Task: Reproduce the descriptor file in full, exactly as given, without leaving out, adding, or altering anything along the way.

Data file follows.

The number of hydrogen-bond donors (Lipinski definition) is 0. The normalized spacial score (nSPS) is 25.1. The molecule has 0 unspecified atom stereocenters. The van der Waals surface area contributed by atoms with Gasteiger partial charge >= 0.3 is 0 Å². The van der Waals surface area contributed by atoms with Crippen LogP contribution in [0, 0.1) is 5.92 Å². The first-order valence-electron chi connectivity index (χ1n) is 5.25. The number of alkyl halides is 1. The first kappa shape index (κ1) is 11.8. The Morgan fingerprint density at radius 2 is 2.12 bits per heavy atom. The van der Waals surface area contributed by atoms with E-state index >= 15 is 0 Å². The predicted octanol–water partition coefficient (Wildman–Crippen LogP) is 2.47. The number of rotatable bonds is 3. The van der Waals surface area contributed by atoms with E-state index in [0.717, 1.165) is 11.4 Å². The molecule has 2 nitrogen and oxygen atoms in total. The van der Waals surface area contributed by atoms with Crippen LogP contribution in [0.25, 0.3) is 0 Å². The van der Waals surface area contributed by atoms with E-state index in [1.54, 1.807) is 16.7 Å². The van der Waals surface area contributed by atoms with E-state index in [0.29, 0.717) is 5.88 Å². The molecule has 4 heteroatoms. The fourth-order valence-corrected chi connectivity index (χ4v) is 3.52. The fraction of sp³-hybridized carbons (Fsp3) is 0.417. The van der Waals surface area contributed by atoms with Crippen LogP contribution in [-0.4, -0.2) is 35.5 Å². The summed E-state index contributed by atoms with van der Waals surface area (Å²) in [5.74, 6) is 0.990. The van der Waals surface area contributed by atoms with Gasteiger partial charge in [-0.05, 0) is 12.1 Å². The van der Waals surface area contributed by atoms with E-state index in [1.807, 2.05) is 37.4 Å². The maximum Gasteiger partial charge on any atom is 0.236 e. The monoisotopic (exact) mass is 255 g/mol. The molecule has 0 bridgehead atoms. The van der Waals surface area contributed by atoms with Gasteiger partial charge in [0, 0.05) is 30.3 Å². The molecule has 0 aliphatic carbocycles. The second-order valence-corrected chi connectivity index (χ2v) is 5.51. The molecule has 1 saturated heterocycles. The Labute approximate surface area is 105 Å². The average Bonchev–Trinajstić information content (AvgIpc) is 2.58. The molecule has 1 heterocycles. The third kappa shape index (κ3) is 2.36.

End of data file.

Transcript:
The number of hydrogen-bond donors (Lipinski definition) is 0. The normalized spacial score (nSPS) is 25.1. The molecule has 0 unspecified atom stereocenters. The van der Waals surface area contributed by atoms with Gasteiger partial charge >= 0.3 is 0 Å². The van der Waals surface area contributed by atoms with Crippen LogP contribution in [0, 0.1) is 5.92 Å². The first-order valence-electron chi connectivity index (χ1n) is 5.25. The number of alkyl halides is 1. The first kappa shape index (κ1) is 11.8. The Morgan fingerprint density at radius 2 is 2.12 bits per heavy atom. The van der Waals surface area contributed by atoms with E-state index >= 15 is 0 Å². The predicted octanol–water partition coefficient (Wildman–Crippen LogP) is 2.47. The number of rotatable bonds is 3. The van der Waals surface area contributed by atoms with E-state index in [0.717, 1.165) is 11.4 Å². The molecule has 2 nitrogen and oxygen atoms in total. The van der Waals surface area contributed by atoms with Crippen LogP contribution in [0.25, 0.3) is 0 Å². The van der Waals surface area contributed by atoms with E-state index in [1.54, 1.807) is 16.7 Å². The van der Waals surface area contributed by atoms with E-state index in [0.29, 0.717) is 5.88 Å². The molecule has 4 heteroatoms. The fourth-order valence-corrected chi connectivity index (χ4v) is 3.52. The fraction of sp³-hybridized carbons (Fsp3) is 0.417. The van der Waals surface area contributed by atoms with Crippen LogP contribution in [-0.4, -0.2) is 35.5 Å². The summed E-state index contributed by atoms with van der Waals surface area (Å²) in [5.74, 6) is 0.990. The van der Waals surface area contributed by atoms with Gasteiger partial charge in [-0.05, 0) is 12.1 Å². The van der Waals surface area contributed by atoms with E-state index in [1.807, 2.05) is 37.4 Å². The maximum Gasteiger partial charge on any atom is 0.236 e. The monoisotopic (exact) mass is 255 g/mol. The molecule has 0 bridgehead atoms. The van der Waals surface area contributed by atoms with Gasteiger partial charge in [0, 0.05) is 30.3 Å². The molecule has 0 aliphatic carbocycles. The second-order valence-corrected chi connectivity index (χ2v) is 5.51. The molecule has 1 saturated heterocycles. The Labute approximate surface area is 105 Å². The average Bonchev–Trinajstić information content (AvgIpc) is 2.58. The molecule has 1 heterocycles. The third kappa shape index (κ3) is 2.36.